Jury Deliberates on NAACP Settlement of Harassment Case
WASHINGTON (AP) _ The NAACP says it’s an unwitting victim of a decision by former Executive Director Benjamin Chavis to promise $332,400 to a female employee to settle a sexual harassment case.
Attorneys for the National Association for the Advancement of Colored People urged a Superior Court jury on Wednesday to decide that Chavis’ agreement with Mary Stansel, his former executive assistant, was not binding on the civil rights organization and it should not have to pay.
But in her own closing arguments, Chavis’ attorney argued that the organization should pay because Chavis was acting on its behalf.
``It’s the NAACP’s burden to show that Dr. Chavis did not have ... authority to enter this agreement,″ his attorney, Abbey Hairston, told the nine-member Superior Court jury at the close of the trial Wednesday.
Jurors were to resume deliberations today.
Stansel contends in her Superior Court lawsuit that the NAACP must pay.
Judge Henry Kennedy Jr. ruled last year that Chavis was personally responsible for signing the deal with Stansel, but that the jury must decide whether the NAACP must share liability for the November 1993 settlement and pay her too.
Kennedy ruled that Chavis is responsible for paying Stansel the $245,200 she is owed. She has been paid $87,200 by the NAACP, which is trying to eliminate its multimillion-dollar debt. But the organization also is trying to get its money back from Stansel.
Stansel says the NAACP must pay, but the NAACP says it shouldn’t have to because Chavis, its executive director from April 1993 until he was fired in August 1994 after the settlement was disclosed, acted independently and secretly to protect himself.
``They didn’t bother to tell that to anyone,″ said attorney Lawrence Greenwald, representing the NAACP. ``He obligated NAACP money so that he could get a release from the suit, and that is a conflict of interest.″
Richard Nettler, Stansel’s attorney, said she believed he was acting within his power as executive director when he settled the matter.
Stansel, who has acknowledged a prior sexual relationship with Chavis, was his executive assistant for six weeks until he fired her in May 1993. Chavis agreed to pay the money to keep her from suing the NAACP over allegations of sexual harassment and sexual and employment discrimination.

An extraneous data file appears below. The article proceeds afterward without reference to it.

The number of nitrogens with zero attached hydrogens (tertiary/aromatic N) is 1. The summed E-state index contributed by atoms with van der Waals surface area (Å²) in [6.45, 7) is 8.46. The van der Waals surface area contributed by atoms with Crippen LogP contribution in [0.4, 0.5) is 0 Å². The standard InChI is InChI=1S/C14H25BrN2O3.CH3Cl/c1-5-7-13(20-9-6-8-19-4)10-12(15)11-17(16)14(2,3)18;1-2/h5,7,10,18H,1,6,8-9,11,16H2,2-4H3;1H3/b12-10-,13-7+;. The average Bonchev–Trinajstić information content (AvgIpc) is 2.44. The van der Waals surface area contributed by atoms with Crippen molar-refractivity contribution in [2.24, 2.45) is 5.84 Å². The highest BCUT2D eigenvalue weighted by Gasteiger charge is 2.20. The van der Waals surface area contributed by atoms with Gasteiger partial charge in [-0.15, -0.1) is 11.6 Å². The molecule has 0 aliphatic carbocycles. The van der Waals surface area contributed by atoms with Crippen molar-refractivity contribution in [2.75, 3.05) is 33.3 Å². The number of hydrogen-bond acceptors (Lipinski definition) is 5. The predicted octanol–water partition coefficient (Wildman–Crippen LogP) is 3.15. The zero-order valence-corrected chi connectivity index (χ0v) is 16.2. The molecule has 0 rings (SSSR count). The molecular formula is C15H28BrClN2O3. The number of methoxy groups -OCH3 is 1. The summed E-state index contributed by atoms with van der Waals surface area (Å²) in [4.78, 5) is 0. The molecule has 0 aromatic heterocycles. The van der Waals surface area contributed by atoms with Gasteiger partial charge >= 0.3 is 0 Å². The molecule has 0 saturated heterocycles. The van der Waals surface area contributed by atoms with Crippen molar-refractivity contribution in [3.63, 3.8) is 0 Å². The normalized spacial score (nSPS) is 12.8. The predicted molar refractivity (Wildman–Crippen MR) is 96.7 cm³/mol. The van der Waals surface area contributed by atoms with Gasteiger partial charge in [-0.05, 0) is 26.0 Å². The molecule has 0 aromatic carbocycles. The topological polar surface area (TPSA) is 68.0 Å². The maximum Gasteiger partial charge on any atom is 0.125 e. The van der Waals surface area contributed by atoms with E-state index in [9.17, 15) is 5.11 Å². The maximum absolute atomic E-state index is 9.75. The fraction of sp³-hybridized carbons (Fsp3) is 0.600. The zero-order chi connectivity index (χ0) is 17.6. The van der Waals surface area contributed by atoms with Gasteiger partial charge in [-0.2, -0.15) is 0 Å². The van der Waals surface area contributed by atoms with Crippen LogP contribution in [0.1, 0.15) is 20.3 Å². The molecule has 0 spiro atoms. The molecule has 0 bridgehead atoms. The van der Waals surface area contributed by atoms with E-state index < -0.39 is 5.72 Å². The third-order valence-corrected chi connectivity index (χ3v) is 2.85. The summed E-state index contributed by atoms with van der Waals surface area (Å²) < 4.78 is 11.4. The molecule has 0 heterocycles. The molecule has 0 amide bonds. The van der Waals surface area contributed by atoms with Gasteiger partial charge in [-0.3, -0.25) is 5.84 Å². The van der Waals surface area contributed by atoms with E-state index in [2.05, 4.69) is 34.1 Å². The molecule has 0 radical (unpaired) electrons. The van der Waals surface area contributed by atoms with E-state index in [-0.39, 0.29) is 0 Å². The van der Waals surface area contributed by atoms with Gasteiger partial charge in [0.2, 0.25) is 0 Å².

``This case is about a broken promise,″ Nettler said. ``Dr. Chavis had the authority to settle this matter.″
Greenwald said the NAACP constitution required Chavis to get advance written approval from the board of directors before settling with Stansel, and that the group’s attorney also should have been told. He said Chavis failed to satisfy either requirement.
Chavis has testified that he acted to protect the NAACP. He also said he had settled other matters without first getting the board’s approval.
Nettler and Hairston said the board knew what Chavis was doing about Stansel because her claims had been referred to Chavis by Dr. William Gibson, who was chairman of the board at the time.
Hairston also said the NAACP must be held responsible because the policy that Greenwald recited in court wasn’t always followed, and she accused the organization trying to hold Chavis to a higher standard.
She also said the NAACP’s claim against Chavis, a co-director of last fall’s ``Million Man March″ on Washington, amounted to a personal attack.
``It has nothing to do with Dr. Chavis violating any practice or policy,″ Hairston said. ``It was the NAACP’s way of getting rid of a person that they no longer wanted to serve as executive director, plain and simple.″